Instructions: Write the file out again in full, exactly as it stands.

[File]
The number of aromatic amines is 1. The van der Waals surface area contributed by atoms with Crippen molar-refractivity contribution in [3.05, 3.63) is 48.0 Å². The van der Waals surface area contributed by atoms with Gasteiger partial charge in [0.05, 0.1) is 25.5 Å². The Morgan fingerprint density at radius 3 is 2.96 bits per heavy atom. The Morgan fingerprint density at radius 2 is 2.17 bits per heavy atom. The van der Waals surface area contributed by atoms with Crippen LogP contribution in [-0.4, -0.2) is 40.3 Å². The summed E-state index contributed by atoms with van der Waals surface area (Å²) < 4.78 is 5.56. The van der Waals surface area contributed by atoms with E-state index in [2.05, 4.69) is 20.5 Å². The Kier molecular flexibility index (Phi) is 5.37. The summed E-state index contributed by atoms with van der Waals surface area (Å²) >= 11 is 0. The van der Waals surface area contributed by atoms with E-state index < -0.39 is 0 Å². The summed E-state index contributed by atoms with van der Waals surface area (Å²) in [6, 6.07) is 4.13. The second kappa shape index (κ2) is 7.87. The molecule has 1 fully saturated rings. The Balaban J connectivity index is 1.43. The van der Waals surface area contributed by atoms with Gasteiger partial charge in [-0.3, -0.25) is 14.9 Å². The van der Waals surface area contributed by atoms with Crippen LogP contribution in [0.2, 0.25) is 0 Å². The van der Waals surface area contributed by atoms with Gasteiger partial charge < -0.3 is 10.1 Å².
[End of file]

The number of aromatic amines is 1. The van der Waals surface area contributed by atoms with Crippen molar-refractivity contribution in [3.05, 3.63) is 48.0 Å². The van der Waals surface area contributed by atoms with Gasteiger partial charge in [0.05, 0.1) is 25.5 Å². The Morgan fingerprint density at radius 3 is 2.96 bits per heavy atom. The Morgan fingerprint density at radius 2 is 2.17 bits per heavy atom. The van der Waals surface area contributed by atoms with Crippen LogP contribution in [-0.4, -0.2) is 40.3 Å². The summed E-state index contributed by atoms with van der Waals surface area (Å²) < 4.78 is 5.56. The van der Waals surface area contributed by atoms with E-state index in [2.05, 4.69) is 20.5 Å². The Kier molecular flexibility index (Phi) is 5.37. The summed E-state index contributed by atoms with van der Waals surface area (Å²) >= 11 is 0. The van der Waals surface area contributed by atoms with E-state index < -0.39 is 0 Å². The summed E-state index contributed by atoms with van der Waals surface area (Å²) in [6, 6.07) is 4.13. The second kappa shape index (κ2) is 7.87. The molecule has 1 fully saturated rings. The Balaban J connectivity index is 1.43. The van der Waals surface area contributed by atoms with Gasteiger partial charge in [-0.3, -0.25) is 14.9 Å². The van der Waals surface area contributed by atoms with Crippen LogP contribution in [0.2, 0.25) is 0 Å². The van der Waals surface area contributed by atoms with Gasteiger partial charge < -0.3 is 10.1 Å².